Texas A&M VERO Student Tackles Bovine Respiratory Disease In Beef Cattle

Story by Courtney Price, VMBS Communications

Hudson McAllister in front of a research poster

Bovine Respiratory Disease (BRD) is the most economically important disease of beef cattle in the United States, costing the industry around $1 billion each year in production loss and treatment costs. Affecting both calves and adult cattle, BRD can be difficult to detect and treat before it impacts other cattle in a herd.

Faculty, staff, and students at the Texas A&M School of Veterinary Medicine & Biomedical Sciences’ (VMBS) Veterinary Education, Research, & Outreach (VERO) program are tackling BRD head-on using cutting-edge technology and new research that studies the complete life cycle of cattle.

“Nearly 20% of all cattle will need treatment for BRD at some point in their life,” said Hudson McAllister, a second-year Ph.D. student at VERO. “BRD is an umbrella term for several related diseases of the respiratory system and can affect several biological systems of cattle.”

McAllister is part of a team that received a multi-year United States Department of Agriculture (USDA) grant in partnership with Mississippi State University to study the complete life cycles of beef cattle to better understand the effects of BRD.

“Because of how the industry works, with cattle moving locations frequently, it can be hard to get data for complete life cycles,” McAllister said. “With these new data, we can look at everything from vaccination status to how cattle are transported to see how these aspects of the industry might influence BRD throughout the course of their lives.”

Prior to joining the VERO program for her doctorate, McAllister got her bachelor’s degree in animal science at the University of Tennessee at Martin, followed by a master’s degree in the same field from West Texas A&M University (WT). There, while working with WT faculty member Dr. John Richeson, she was introduced to VERO’s Drs. Paul Morley and Matthew Scott, who encouraged her to join the VMBS program.

“McAllister’s background in animal science has really prepared her to understand why her research projects really matter,” Scott said. “Working with Richeson at WT has helped give her that ready-to-learn attitude that’s so valuable to have in the VERO program.”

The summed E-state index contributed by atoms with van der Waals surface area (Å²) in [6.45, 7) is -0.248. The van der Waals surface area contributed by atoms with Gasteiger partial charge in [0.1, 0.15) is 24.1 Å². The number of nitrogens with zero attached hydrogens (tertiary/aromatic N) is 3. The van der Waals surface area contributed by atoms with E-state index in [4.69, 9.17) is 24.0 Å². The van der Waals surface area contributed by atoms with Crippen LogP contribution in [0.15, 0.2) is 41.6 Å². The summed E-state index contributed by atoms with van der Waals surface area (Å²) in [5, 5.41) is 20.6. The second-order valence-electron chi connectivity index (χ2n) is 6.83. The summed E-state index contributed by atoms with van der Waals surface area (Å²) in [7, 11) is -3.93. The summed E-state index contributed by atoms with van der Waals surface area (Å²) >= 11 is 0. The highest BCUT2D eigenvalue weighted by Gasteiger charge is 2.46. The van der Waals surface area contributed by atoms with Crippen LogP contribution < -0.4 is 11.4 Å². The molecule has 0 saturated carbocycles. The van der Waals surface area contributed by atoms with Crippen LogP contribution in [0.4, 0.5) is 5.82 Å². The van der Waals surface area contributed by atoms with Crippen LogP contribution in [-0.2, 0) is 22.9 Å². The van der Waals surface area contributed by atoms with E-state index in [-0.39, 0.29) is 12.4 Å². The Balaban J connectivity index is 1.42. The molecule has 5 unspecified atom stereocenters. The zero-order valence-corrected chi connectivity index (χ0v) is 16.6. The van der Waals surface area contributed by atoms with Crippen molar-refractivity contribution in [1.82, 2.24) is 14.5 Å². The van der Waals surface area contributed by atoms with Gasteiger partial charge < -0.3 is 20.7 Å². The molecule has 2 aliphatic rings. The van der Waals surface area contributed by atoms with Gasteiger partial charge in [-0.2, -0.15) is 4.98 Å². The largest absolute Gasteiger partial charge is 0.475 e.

The combination of classroom lectures and hands-on-experience offered at VERO will help students like McAllister become key players in the future of veterinary medicine.

“I’m hoping to do pharmaceutical regulatory work after I graduate,” McAllister said. “Vaccines are my primary area of interest. That’s why I work on BRD — I want to encourage more herd owners to use them, and I want to help providers make them more effective.”

Animal medicine regulatory programs are essential for keeping veterinary clinics stocked with safe and effective medications, like vaccines that can help prevent BRD.

“We’ve done a great deal of work with different kinds of vaccines to see how they play into the prevention of BRD,” McAllister said. “However, we still need to better understand the pathogenesis — the way the whole disease complex develops — so we can make more effective vaccines.”

It’s thanks to the supportive community at VERO that students like McAllister can find such tremendous success.

“VERO is my happy medium,” she said. “I knew I wanted to be a part of the veterinary community, but I didn’t want to practice medicine. That’s why I chose this program, so I could get exposure to both worlds.”

VERO is a unique program because it provides graduate students from both the VMBS and WT with ample research opportunities right in the heart of the Texas cattle industry. Students can also build close relationships with faculty mentors to improve their chances of landing the perfect job after graduation.

“We’re a very tight-knit community of students and faculty working together,” McAllister said. “If I have questions or I’m having problems with something in the lab, there’s always someone to help.”


For more information about the Texas A&M School of Veterinary Medicine & Biomedical Sciences, please visit our website at vetmed.tamu.edu or join us on FacebookInstagram, and Twitter.

Contact Information: Jennifer Gauntt, Director of VMBS Communications, Texas A&M School of Veterinary Medicine & Biomedical Sciences, jgauntt@cvm.tamu.edu, 979-862-4216

Show Buttons
Hide Buttons